Forty-six carcinoid tumors of the appendix, diagnosed in surgically resected specimens during an 11 yr period (1965-1975), were reviewed to determine the features of metastasizing tumors. Of the carcinoid tumors of the appendix, 8.8% were found to metastasize to regional lymph nodes. The most reliable criterion of metastasizing tumors was the size of the primary tumor. Such tumors measured 2.0 cm or larger in greatest dimensions. Depth of invasion, extension to serosa, perineural involvement, histologic features, and location of the tumor relative to the length of the appendix were common to both the metastasizing and localized tumors. The surgical management of patients with carcinoid tumors of the appendix is controversial, ranging from a simple appendectomy to a more radical operative procedure. In the absence of distant metastases, it would appear that this group of patients with tumors 2.0 cm or more would require a right hemicolectomy rather than a simple appendectomy to accomplish removal of all disease-bearing tissue.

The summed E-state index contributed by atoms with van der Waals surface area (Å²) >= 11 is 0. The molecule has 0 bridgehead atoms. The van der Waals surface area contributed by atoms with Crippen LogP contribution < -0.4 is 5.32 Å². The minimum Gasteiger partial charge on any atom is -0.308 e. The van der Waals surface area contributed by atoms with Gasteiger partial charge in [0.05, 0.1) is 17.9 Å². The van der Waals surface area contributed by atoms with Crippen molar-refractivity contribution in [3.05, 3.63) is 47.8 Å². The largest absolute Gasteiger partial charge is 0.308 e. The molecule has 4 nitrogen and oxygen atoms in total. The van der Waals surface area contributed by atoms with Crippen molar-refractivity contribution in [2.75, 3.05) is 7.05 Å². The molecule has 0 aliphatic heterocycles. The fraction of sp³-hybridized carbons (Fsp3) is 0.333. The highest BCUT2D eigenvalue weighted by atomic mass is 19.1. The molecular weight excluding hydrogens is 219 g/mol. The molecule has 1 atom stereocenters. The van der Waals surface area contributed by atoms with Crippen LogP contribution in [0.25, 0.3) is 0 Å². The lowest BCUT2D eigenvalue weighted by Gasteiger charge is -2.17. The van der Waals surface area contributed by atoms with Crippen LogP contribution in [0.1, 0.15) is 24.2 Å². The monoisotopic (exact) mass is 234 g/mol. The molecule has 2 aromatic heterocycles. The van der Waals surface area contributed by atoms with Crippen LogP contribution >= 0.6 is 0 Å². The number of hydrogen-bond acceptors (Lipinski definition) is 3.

|Number of pages
|Archives of Pathology and Laboratory Medicine
|Published - 1980
ASJC Scopus subject areas
- Pathology and Forensic Medicine
- Medical Laboratory Technology